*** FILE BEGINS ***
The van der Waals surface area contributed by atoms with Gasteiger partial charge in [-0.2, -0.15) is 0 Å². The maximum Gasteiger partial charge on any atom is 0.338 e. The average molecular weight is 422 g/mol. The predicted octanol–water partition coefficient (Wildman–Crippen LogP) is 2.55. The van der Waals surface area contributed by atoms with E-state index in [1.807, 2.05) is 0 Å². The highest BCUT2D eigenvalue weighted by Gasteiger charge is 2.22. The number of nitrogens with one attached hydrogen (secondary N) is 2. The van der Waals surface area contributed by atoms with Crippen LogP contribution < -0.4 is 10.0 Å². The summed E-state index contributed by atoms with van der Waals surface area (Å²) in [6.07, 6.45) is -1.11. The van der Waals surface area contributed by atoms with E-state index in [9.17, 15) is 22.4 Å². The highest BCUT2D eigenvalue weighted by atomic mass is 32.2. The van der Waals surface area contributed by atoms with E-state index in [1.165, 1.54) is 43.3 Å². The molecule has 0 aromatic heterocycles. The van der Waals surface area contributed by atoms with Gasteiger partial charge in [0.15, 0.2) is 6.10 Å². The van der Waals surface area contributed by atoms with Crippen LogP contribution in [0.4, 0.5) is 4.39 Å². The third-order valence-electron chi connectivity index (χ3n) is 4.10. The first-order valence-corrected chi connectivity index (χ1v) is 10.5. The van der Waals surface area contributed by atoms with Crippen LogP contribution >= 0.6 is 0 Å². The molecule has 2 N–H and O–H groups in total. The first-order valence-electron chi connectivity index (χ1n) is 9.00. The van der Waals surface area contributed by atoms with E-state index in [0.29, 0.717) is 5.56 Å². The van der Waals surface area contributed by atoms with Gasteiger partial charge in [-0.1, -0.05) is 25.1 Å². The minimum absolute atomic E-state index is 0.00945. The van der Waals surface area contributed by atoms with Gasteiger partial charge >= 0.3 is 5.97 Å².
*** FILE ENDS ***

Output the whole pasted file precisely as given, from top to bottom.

The van der Waals surface area contributed by atoms with Gasteiger partial charge in [-0.2, -0.15) is 0 Å². The maximum Gasteiger partial charge on any atom is 0.338 e. The average molecular weight is 422 g/mol. The predicted octanol–water partition coefficient (Wildman–Crippen LogP) is 2.55. The van der Waals surface area contributed by atoms with E-state index in [1.807, 2.05) is 0 Å². The highest BCUT2D eigenvalue weighted by Gasteiger charge is 2.22. The number of nitrogens with one attached hydrogen (secondary N) is 2. The van der Waals surface area contributed by atoms with Crippen LogP contribution < -0.4 is 10.0 Å². The summed E-state index contributed by atoms with van der Waals surface area (Å²) in [6.07, 6.45) is -1.11. The van der Waals surface area contributed by atoms with E-state index in [9.17, 15) is 22.4 Å². The highest BCUT2D eigenvalue weighted by atomic mass is 32.2. The van der Waals surface area contributed by atoms with E-state index in [1.165, 1.54) is 43.3 Å². The molecule has 0 aromatic heterocycles. The van der Waals surface area contributed by atoms with Gasteiger partial charge in [0.15, 0.2) is 6.10 Å². The van der Waals surface area contributed by atoms with Crippen LogP contribution in [0.4, 0.5) is 4.39 Å². The third-order valence-electron chi connectivity index (χ3n) is 4.10. The first-order valence-corrected chi connectivity index (χ1v) is 10.5. The van der Waals surface area contributed by atoms with Crippen LogP contribution >= 0.6 is 0 Å². The molecule has 2 N–H and O–H groups in total. The first-order valence-electron chi connectivity index (χ1n) is 9.00. The van der Waals surface area contributed by atoms with E-state index in [0.29, 0.717) is 5.56 Å². The van der Waals surface area contributed by atoms with Gasteiger partial charge in [-0.1, -0.05) is 25.1 Å². The minimum absolute atomic E-state index is 0.00945. The van der Waals surface area contributed by atoms with Gasteiger partial charge >= 0.3 is 5.97 Å².